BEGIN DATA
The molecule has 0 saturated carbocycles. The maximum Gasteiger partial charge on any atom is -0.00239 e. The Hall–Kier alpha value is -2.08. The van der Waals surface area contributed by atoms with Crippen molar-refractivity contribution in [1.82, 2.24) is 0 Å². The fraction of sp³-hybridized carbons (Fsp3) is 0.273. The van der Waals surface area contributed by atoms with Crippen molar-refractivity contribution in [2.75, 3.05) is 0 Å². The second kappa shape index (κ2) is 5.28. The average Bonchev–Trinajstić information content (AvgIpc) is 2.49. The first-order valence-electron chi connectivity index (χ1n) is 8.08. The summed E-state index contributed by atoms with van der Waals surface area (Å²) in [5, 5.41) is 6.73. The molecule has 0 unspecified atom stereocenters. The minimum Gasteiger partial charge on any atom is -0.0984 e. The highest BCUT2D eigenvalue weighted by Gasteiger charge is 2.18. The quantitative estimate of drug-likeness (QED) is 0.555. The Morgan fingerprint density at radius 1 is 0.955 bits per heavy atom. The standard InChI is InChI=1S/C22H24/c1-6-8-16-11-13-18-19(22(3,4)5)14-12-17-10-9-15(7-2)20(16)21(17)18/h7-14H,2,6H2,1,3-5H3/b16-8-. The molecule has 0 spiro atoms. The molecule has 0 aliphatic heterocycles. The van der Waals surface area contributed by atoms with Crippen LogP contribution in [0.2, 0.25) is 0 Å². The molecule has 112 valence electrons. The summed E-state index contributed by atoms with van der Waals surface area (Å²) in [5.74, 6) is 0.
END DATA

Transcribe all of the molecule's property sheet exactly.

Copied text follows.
The molecule has 0 saturated carbocycles. The maximum Gasteiger partial charge on any atom is -0.00239 e. The Hall–Kier alpha value is -2.08. The van der Waals surface area contributed by atoms with Crippen molar-refractivity contribution in [1.82, 2.24) is 0 Å². The fraction of sp³-hybridized carbons (Fsp3) is 0.273. The van der Waals surface area contributed by atoms with Crippen molar-refractivity contribution in [2.75, 3.05) is 0 Å². The second kappa shape index (κ2) is 5.28. The average Bonchev–Trinajstić information content (AvgIpc) is 2.49. The first-order valence-electron chi connectivity index (χ1n) is 8.08. The summed E-state index contributed by atoms with van der Waals surface area (Å²) in [5, 5.41) is 6.73. The molecule has 0 unspecified atom stereocenters. The minimum Gasteiger partial charge on any atom is -0.0984 e. The highest BCUT2D eigenvalue weighted by Gasteiger charge is 2.18. The quantitative estimate of drug-likeness (QED) is 0.555. The Morgan fingerprint density at radius 1 is 0.955 bits per heavy atom. The standard InChI is InChI=1S/C22H24/c1-6-8-16-11-13-18-19(22(3,4)5)14-12-17-10-9-15(7-2)20(16)21(17)18/h7-14H,2,6H2,1,3-5H3/b16-8-. The molecule has 0 spiro atoms. The molecule has 0 aliphatic heterocycles. The van der Waals surface area contributed by atoms with Crippen LogP contribution in [0.2, 0.25) is 0 Å². The molecule has 112 valence electrons. The summed E-state index contributed by atoms with van der Waals surface area (Å²) in [5.74, 6) is 0.